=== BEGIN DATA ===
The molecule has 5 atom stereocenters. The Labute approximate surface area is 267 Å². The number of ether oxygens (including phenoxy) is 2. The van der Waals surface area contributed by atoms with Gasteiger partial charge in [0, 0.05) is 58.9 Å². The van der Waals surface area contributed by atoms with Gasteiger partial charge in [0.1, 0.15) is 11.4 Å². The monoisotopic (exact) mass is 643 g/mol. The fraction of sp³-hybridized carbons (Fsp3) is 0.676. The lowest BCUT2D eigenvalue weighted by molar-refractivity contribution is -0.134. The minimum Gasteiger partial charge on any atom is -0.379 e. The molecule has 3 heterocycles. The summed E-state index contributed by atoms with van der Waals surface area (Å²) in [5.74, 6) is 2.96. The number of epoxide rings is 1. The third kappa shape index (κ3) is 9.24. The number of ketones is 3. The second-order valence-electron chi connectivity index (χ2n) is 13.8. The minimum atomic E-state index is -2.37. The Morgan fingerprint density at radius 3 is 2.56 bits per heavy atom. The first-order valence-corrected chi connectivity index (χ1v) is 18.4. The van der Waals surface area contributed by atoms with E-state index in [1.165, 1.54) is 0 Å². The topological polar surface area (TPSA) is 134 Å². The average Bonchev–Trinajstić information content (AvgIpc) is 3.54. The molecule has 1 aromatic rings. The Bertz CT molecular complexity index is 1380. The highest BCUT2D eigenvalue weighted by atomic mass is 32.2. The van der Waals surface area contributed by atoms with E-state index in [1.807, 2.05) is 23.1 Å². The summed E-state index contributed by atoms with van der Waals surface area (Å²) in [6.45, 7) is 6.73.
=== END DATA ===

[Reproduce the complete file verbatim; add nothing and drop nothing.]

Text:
The molecule has 5 atom stereocenters. The Labute approximate surface area is 267 Å². The number of ether oxygens (including phenoxy) is 2. The van der Waals surface area contributed by atoms with Gasteiger partial charge in [0, 0.05) is 58.9 Å². The van der Waals surface area contributed by atoms with Gasteiger partial charge in [0.1, 0.15) is 11.4 Å². The monoisotopic (exact) mass is 643 g/mol. The fraction of sp³-hybridized carbons (Fsp3) is 0.676. The lowest BCUT2D eigenvalue weighted by molar-refractivity contribution is -0.134. The minimum Gasteiger partial charge on any atom is -0.379 e. The molecule has 3 heterocycles. The summed E-state index contributed by atoms with van der Waals surface area (Å²) in [5.74, 6) is 2.96. The number of epoxide rings is 1. The third kappa shape index (κ3) is 9.24. The number of ketones is 3. The second-order valence-electron chi connectivity index (χ2n) is 13.8. The minimum atomic E-state index is -2.37. The Morgan fingerprint density at radius 3 is 2.56 bits per heavy atom. The first-order valence-corrected chi connectivity index (χ1v) is 18.4. The van der Waals surface area contributed by atoms with E-state index in [1.165, 1.54) is 0 Å². The topological polar surface area (TPSA) is 134 Å². The average Bonchev–Trinajstić information content (AvgIpc) is 3.54. The molecule has 1 aromatic rings. The Bertz CT molecular complexity index is 1380. The highest BCUT2D eigenvalue weighted by atomic mass is 32.2. The van der Waals surface area contributed by atoms with E-state index in [1.807, 2.05) is 23.1 Å². The summed E-state index contributed by atoms with van der Waals surface area (Å²) in [6.45, 7) is 6.73.